John agrees for now and he and Dorian take the latter’s lead on Anton’s girlfriend who may have some information on the event. On the way we get some budding friendship banter where Dorian teases John about how he must like him to shoot an MX in his defense. John denies it but we all know it’s true and we all wish that there were scenes like this that actually try to show character growth.

They meet up with Cara, Anton’s girlfriend, to tell her the bad news as well as ask her if there’s anything she can remember that would explain what happened. She tells them that he was a gamer and spent a lot of time online, but that was it. Nothing suspicious about his actions at all.

Rudy had told John and Dorian previously that there was an unrecognizable power source behind the bullet that killed Anton and now, Dorian has a pretty good idea of what it was. He realizes that the company that Anton worked for specialized in advertisements that would use tracking devices to create ads specifically for the person watching it. That is their link to the shooter—the bullet was directed by the person who shot it.

The person in question ends up being a woman named Natalie and her little group that wishes to have the device for themselves so she lines up her next target: Cara.

At the station they’re worried that this weapon could be heading towards a mass production and and looking for a distributor. Valerie investigates where the money could be coming from while John and Dorian go back to ask Cara some more questions. It’s not long after that we see Natalie lining up her shot, promising her followers that the bullet never misses before shooting. Before it can hit Cara, Dorian senses it coming and steps in front of her and taking the bullet himself. It doesn’t kill him but it does scramble up his wiring and he’s left mumbling in a foreign language.

The question now is why would they want to kill Cara if she didn’t know anything about it. John decides she needs a safe house and makes sure her daughter Amy is with her. He also stops by Rudy’s to fix Dorian up before completing the assignment.

Cara believes that she should get all of her memories of Anton “scrubbed” (erased) and that way Natalie won’t want anything to do with her anymore. John is against the technology and advises her against, and also he needs her for his own plan which is to use her as bait.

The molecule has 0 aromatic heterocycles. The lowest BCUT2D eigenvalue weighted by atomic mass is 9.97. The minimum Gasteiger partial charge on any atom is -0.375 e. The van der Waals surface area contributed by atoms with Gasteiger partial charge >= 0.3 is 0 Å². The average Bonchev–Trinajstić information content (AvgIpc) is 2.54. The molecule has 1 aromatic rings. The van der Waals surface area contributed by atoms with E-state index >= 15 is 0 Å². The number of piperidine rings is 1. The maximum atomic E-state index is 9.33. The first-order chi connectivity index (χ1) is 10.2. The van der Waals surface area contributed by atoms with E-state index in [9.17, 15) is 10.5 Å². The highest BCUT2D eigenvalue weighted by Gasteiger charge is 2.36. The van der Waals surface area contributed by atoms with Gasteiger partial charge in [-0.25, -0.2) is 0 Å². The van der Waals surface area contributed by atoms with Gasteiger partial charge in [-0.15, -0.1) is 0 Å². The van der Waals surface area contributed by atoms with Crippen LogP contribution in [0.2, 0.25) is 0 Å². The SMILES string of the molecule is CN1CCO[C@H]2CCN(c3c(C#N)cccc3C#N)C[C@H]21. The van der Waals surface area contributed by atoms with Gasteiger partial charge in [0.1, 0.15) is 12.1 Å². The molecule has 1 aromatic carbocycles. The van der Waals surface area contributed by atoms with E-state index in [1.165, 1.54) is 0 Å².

During this, Valerie has realized that Anton was being extorted and he was being targeted despite being the one who developed the software. He created the device and sold it to Natalie but things soon turned sour.

Cara has taken the bait and leaves the safe house to go to the scrubber so that Natalie will find her and just as she does, Dorian and John arrive to have a shootout with the week’s thinly written antagonists. They win, obviously, and rescue Cara. Cara however doesn’t wish to leave with them, wanting to go through with the procedure but John talks her out of it with some news.

At the station he and Dorian tell Cara about what happened with Anton. Natalie had been sending threats to Anton about Cara and her daughter if he didn’t do as they wished, so he complied and sold them the software which they quickly turned on him. Anton never did anything wrong, he was only trying to protect the ones he loved.

Natalie thanks him and gives him a memento to thank him—an old note handwritten in pen (which is apparently archaic) by Anton to Natalie. It’s supposed to be sentimental but considering our care for the character is essentially non-existent it doesn’t work as planned.

What works even less is the following scene where John tries to recreate a moment told to him by a grieving girlfriend by writing a note to Valerie to get her attention. It’s another example of a character and relationship we’re supposed to care about and just don’t due to the lazily drafted characterizations.

This show shouldn’t simply be given up on—it still has potential—but it isn’t noteworthy in the slightest which makes writing for it simply tiresome. I hope it figures itself out for the fans who continue to watch, but to me it’s seemingly had too many misses with very little reward.

Not a terrible episode, but nothing that redeemed any of its past mistakes.

About The Author

Ally Johnson is a Blast correspondent